In Linux Land, every year seems to start with a wave of prophecies that this will be 'the year of the something', usually the desktop. These predictions almost universally turn out to be over-hyped.
However, 2013 could be the exception. With three new mobile operating systems - Firefox OS, Ubuntu and Sailfish - due to launch, maybe this actually will be the year of the Linux phone (or more accurately: the year of the Linux phone that isn't Android).
As we write, the first phones running one of the new systems have just gone on sale: Geeksphone's Firefox OS devices. Our sister magazine Linux Format spoke to Jonas Sicking, who is working on Mozilla's mobile offering, to find out what we can expect…
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LXF: How did you personally get started with free software?
JS: It was a long time ago! When Netscape became open source, in 1998, I thought, "Wow, that's really cool." I started looking at where the Mozilla project was, clicking around on its website and I found the source. I was like, "Wow, I understand this!"
I was a web developer at the time and there was one technology that I wanted to use. There was some code to support it, but it wasn't actually working. I thought, "I wonder if I can make it work?" I got more and more involved, and then I got an internship at Netscape. Once I finished school, I joined Mozilla, and I've been working there ever since.
LXF: What's the culture like?
JS: I really enjoy it, even though I've been there for a very long time. It's very engineering-driven. It's actually quite weird for us to be working with mobile phone manufacturers. When you're doing code on mobile phones, you have to work with partners much more, so we have these external constraints that aren't coming from our own engineers, and that's very unusual for us.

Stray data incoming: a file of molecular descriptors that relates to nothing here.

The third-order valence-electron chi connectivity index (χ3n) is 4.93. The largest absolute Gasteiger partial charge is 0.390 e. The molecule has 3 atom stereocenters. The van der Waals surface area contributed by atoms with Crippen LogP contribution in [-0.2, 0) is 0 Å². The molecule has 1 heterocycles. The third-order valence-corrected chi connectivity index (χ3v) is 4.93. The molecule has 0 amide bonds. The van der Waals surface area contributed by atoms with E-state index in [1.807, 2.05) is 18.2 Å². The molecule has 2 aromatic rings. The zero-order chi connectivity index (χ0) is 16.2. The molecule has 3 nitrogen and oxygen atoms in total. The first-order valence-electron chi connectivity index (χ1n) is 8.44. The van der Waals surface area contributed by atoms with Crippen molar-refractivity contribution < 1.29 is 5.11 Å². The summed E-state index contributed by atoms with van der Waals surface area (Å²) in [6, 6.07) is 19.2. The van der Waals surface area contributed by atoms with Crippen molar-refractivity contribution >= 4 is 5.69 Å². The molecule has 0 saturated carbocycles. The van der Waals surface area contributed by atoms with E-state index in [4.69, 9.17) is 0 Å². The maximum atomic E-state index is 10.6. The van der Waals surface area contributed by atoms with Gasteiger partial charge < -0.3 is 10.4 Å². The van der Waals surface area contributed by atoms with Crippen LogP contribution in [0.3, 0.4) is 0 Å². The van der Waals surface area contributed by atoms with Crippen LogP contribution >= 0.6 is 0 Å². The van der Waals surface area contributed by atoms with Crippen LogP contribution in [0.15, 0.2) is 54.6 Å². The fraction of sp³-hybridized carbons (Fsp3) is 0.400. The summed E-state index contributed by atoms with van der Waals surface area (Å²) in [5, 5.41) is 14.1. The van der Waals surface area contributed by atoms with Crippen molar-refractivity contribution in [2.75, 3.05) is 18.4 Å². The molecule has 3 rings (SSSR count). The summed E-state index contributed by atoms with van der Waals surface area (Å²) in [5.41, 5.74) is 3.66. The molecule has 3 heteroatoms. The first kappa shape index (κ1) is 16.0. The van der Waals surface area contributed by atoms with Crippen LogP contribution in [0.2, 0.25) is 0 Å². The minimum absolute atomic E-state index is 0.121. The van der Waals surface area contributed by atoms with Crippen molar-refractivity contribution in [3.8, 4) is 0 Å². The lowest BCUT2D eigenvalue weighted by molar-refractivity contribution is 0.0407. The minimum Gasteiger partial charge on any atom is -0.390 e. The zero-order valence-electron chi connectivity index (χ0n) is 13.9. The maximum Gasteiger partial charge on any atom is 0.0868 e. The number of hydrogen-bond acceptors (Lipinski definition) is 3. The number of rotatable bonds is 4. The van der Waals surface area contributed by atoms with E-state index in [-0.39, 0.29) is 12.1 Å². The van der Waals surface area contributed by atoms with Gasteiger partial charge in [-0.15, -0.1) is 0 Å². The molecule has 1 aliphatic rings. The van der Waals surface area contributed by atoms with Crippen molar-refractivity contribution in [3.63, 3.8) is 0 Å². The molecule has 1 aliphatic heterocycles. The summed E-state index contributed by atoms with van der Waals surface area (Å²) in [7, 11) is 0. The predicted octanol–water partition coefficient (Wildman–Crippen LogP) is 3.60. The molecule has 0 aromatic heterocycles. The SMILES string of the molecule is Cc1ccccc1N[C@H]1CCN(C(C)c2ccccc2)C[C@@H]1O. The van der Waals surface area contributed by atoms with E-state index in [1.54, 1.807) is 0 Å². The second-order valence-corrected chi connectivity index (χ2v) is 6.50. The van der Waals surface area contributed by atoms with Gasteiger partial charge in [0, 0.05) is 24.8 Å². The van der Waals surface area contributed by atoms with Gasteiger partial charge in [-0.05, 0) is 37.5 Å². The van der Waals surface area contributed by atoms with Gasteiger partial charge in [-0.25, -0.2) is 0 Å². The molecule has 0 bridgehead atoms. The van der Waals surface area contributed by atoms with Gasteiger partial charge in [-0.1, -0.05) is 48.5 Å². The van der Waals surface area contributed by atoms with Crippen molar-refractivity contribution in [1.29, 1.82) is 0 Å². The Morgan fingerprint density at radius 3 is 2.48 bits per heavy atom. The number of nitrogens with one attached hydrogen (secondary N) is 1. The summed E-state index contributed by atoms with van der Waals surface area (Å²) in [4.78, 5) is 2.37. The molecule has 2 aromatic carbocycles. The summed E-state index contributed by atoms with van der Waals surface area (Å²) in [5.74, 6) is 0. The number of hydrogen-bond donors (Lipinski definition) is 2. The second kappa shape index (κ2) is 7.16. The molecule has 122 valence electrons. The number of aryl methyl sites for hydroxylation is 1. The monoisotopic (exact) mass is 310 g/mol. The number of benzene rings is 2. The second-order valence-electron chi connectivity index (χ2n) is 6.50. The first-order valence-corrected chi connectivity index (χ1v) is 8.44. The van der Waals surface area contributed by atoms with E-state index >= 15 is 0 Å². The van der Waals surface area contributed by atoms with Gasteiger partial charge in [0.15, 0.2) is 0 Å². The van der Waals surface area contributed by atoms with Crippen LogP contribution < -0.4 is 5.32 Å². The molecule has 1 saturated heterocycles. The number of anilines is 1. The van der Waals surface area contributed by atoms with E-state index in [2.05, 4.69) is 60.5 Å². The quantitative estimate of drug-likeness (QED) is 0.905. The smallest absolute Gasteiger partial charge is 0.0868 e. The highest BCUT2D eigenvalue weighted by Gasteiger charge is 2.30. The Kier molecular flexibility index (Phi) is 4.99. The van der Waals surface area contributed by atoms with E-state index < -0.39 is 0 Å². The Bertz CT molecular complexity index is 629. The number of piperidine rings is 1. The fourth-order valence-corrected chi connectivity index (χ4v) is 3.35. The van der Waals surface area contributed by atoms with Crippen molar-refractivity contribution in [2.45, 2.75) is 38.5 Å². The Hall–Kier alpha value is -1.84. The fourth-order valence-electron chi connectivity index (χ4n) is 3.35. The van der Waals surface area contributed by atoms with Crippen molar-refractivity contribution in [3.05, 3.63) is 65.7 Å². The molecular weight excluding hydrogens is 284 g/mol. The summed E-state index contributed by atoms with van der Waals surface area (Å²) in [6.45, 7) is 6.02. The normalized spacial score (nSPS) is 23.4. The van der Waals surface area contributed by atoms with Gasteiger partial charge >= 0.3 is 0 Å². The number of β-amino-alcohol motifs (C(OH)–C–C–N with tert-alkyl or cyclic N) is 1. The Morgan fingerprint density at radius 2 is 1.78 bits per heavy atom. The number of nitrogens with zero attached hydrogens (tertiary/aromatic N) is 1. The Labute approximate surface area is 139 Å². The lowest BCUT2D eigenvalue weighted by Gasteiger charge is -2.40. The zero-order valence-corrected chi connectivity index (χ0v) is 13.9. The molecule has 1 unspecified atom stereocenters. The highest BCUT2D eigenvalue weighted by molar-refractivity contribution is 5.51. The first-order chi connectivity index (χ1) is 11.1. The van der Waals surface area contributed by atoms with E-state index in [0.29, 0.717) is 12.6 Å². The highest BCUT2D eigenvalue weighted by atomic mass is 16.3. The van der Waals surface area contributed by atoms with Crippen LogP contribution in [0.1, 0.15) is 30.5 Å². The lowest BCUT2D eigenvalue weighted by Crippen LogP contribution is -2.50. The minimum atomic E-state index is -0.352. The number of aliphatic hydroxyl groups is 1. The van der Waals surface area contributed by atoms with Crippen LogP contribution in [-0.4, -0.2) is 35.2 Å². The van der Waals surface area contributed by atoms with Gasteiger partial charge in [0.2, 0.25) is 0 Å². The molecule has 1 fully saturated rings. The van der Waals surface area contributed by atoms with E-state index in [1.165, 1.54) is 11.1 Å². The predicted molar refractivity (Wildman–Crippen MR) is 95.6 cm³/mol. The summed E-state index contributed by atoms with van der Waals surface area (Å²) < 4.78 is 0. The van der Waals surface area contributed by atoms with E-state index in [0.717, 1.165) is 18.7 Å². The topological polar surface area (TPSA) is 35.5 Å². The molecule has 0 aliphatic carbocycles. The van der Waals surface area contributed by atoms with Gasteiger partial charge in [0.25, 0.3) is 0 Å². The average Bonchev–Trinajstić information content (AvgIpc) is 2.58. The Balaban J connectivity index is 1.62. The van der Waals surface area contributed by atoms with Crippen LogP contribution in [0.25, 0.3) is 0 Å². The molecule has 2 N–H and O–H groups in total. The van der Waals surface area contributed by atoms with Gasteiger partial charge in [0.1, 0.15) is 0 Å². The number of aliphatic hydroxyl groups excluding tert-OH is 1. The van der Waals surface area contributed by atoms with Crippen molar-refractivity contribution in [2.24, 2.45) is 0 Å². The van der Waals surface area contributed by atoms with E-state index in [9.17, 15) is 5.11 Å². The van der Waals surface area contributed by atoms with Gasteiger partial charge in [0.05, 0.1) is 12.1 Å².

Usually, if you want to work on something at Mozilla, you start talking to people, and generally, if they get excited about your idea, you start doing it. It's a very bottom-up process, and we're very focused on doing the right thing. There's never any demand that "we have to do this because it makes us more money" or anything like that. So it's very engineering-driven and very open. You can go and talk to anyone.
LXF: Did the idea for the phone come from within Mozilla, or is it something that the manufacturers wanted you to do?
JS: It's something that has been an obvious next step for a long time. The browser has slowly developed from being a document-rendering tool into something people write web apps for, so it made sense to think that the browser was now enough of a platform to be an operating system. People were talking about what it would take, and what was needed for Firefox to become an OS, and at some point those discussions turned into "Let's try it!" The actual code started happening about a year and a half ago.
LXF: Are there any plans to create a desktop computer for the OS?
JS: Yeah. Firefox OS essentially consists of two major parts: the apps platform, which allows you to get apps, and gives you this sense of having something that's actually installed; and the pieces needed to make an operating system, such as interaction with the phone and getting Wi-Fi working.
The apps platform is intended to be completely cross-platform. We actually started working on it on the desktop, but then we saw so much interest in mobile in general - I mean, mobile is clearly where things are moving - so we decided to focus on what we could do for apps on mobile.